It offers a haven of peace and serenity away from the bustle of city life. Next we went to Brahma Kund to experience hot spring water. With nightfall the city began to dazzle with lights. To make the most of the day, we rode to Veerayatan Museum. It is a fascinating Jain museum showcasing the history of each of 24 Tirthakaras. It features ornate dollhouse-like 3D panel depictions made of wood and metal.
We found Pandu Pokhar as true serendipity. It is an amusement park offering a wide range of experiences for all age groups. It exudes an idyllic atmosphere. At dusk the display of colourful fountains enhances the beauty of the park. The lake with limpid water runs along the foot of a hill, creating a breathtaking landscape.
Our second day’s outing began with morning walk in Venu Van – a park with a difference, After breakfast we set out Pawapuri, which is famous for Jalmandir. This is the holy place where Lord Mahavira, the 24th and last Tirthankara attained salvation.
The present temple made of marble in the middle of a lake full of lotuses and approached through arch type main gate and a long bridge made of red sandstone is a superb work of art. Various species of birds inhabit the lake, but lesser whistling ducks dominate it.
The sun was blazing down from a clear blue sky, but it could not dampen our enthusiasm for the ruins of Nalanda Mahavihara. It is a Unesco world heritage site. There are ruins of monasteries of the traditional Indian design – oblong brick structures with cells opening into four sides of a courtyard.
In front of the monasteries stand a row of larger shrines, or stupas, in brick or plaster. Sariputta stupa is the most iconic of Nalanda’s structures with its multiple flights of stairs that lead all the way to the top. A museum at Naland houses many of the treasures found in the excavations.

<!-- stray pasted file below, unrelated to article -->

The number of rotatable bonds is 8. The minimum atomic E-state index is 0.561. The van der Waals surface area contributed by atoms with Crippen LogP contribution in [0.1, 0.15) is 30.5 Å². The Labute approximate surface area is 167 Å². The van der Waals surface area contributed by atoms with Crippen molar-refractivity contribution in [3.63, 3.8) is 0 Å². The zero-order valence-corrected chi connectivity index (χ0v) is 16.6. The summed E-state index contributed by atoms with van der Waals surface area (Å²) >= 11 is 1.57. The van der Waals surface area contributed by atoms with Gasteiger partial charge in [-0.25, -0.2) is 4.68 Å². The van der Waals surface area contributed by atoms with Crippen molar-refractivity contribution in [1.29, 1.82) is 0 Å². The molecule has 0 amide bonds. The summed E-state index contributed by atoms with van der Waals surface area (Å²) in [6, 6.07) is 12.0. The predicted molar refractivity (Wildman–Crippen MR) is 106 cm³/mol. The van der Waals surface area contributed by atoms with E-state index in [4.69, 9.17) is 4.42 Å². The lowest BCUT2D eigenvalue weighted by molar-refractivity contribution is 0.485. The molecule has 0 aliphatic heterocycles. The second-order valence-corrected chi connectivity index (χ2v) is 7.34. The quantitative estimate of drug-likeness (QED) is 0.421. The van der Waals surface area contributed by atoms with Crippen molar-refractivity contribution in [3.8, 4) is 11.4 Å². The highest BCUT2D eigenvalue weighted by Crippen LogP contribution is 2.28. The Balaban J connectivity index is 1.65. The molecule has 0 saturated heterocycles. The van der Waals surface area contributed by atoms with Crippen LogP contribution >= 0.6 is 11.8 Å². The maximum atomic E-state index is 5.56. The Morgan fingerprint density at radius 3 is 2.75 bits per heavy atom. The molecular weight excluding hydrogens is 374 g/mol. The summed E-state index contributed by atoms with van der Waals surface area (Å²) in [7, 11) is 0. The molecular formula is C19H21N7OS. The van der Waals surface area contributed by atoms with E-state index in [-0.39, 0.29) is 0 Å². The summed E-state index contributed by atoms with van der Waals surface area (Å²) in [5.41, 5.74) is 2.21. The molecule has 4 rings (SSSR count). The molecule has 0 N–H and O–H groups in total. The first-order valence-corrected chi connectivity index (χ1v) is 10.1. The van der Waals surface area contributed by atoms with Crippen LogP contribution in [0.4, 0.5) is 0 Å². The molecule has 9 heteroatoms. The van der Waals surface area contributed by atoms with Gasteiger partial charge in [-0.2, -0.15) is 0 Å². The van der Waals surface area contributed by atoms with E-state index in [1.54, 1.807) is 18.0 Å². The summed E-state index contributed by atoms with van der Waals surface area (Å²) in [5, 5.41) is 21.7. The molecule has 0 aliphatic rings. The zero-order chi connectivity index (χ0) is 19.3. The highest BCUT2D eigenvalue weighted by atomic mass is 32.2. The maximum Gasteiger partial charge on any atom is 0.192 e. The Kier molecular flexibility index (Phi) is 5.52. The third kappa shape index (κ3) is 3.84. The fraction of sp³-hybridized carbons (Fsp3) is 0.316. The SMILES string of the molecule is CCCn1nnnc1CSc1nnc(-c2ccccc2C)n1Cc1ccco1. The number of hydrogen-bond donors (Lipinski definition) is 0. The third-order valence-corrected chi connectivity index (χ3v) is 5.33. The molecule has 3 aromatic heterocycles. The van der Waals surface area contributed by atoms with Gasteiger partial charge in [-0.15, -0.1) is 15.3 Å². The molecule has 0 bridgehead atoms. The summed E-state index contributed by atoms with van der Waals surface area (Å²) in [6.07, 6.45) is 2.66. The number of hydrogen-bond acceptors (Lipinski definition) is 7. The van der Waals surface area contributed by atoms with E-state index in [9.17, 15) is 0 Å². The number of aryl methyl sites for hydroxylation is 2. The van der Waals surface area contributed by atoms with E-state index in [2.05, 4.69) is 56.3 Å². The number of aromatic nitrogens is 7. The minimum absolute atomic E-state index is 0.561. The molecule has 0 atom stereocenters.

We ended our Rajgir tour with trekking up Vipulachal, which houses an imposing Jain temple with a spiral iron staircase resembling the Kali temple in Borra Caves in Vizag.
Our second place to visit was Bodh Gaya. We fell in love with the town at first sight. It is dotted with Buddhist temples and shrines. An uncanny serenity charged my whole being as I entered the imposing Mahabodhi (Mahavihara) Temple. The image of the Buddha is sublimely adorned. It was teeming with monks. Bodhi Tree is an object of worship. Gautama attained Buddhohood in the year 623 BC on the Vaisakha full moon day sitting under this peepul tree.
There are luxuriant gardens which are a blaze of colour. A scented breeze pervades the temple premises. One of the delights of visiting the temple after sundown is the Butter Lamp House. We were fortunate to enjoy the sight of a multitude of gleaming lamps in the glass house in the evening.
Watthai, Palyul Namdroling Temple and The Great Buddha Statue are worth visiting. The 80 ft tall statue of the Buddha with his 10 chief disciples in the open air brought to mind the 169 ft bronze statue of the Buddha that I had visited in Thimpu, Bhutan.